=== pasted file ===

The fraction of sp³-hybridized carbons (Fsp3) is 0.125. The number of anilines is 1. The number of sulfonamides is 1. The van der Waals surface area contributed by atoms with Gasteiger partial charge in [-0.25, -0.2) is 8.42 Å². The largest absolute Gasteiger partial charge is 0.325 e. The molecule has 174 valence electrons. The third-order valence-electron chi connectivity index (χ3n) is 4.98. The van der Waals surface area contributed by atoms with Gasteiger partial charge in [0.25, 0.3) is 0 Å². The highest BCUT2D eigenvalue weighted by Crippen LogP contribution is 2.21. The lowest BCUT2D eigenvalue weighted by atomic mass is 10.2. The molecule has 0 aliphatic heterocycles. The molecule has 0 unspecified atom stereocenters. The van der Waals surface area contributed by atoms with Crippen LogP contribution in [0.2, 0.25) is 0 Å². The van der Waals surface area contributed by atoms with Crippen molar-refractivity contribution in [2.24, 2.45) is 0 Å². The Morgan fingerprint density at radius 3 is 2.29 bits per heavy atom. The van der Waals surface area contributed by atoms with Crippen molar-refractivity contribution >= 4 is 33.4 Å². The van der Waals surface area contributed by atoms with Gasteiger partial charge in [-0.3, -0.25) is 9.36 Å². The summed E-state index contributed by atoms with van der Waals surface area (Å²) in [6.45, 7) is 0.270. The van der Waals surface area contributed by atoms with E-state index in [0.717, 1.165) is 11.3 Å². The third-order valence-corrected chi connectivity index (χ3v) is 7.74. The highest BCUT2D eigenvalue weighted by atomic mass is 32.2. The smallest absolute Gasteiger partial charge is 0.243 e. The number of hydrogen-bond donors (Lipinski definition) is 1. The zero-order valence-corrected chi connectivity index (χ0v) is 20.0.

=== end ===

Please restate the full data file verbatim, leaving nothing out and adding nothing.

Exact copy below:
The fraction of sp³-hybridized carbons (Fsp3) is 0.125. The number of anilines is 1. The number of sulfonamides is 1. The van der Waals surface area contributed by atoms with Gasteiger partial charge in [-0.25, -0.2) is 8.42 Å². The largest absolute Gasteiger partial charge is 0.325 e. The molecule has 174 valence electrons. The third-order valence-electron chi connectivity index (χ3n) is 4.98. The van der Waals surface area contributed by atoms with Gasteiger partial charge in [0.25, 0.3) is 0 Å². The highest BCUT2D eigenvalue weighted by Crippen LogP contribution is 2.21. The lowest BCUT2D eigenvalue weighted by atomic mass is 10.2. The molecule has 0 aliphatic heterocycles. The molecule has 0 unspecified atom stereocenters. The van der Waals surface area contributed by atoms with Crippen LogP contribution in [0.2, 0.25) is 0 Å². The van der Waals surface area contributed by atoms with Crippen molar-refractivity contribution in [2.24, 2.45) is 0 Å². The Morgan fingerprint density at radius 3 is 2.29 bits per heavy atom. The van der Waals surface area contributed by atoms with Crippen molar-refractivity contribution >= 4 is 33.4 Å². The van der Waals surface area contributed by atoms with Gasteiger partial charge in [-0.3, -0.25) is 9.36 Å². The summed E-state index contributed by atoms with van der Waals surface area (Å²) in [6.45, 7) is 0.270. The van der Waals surface area contributed by atoms with E-state index in [0.717, 1.165) is 11.3 Å². The third-order valence-corrected chi connectivity index (χ3v) is 7.74. The highest BCUT2D eigenvalue weighted by atomic mass is 32.2. The smallest absolute Gasteiger partial charge is 0.243 e. The number of hydrogen-bond donors (Lipinski definition) is 1. The zero-order valence-corrected chi connectivity index (χ0v) is 20.0.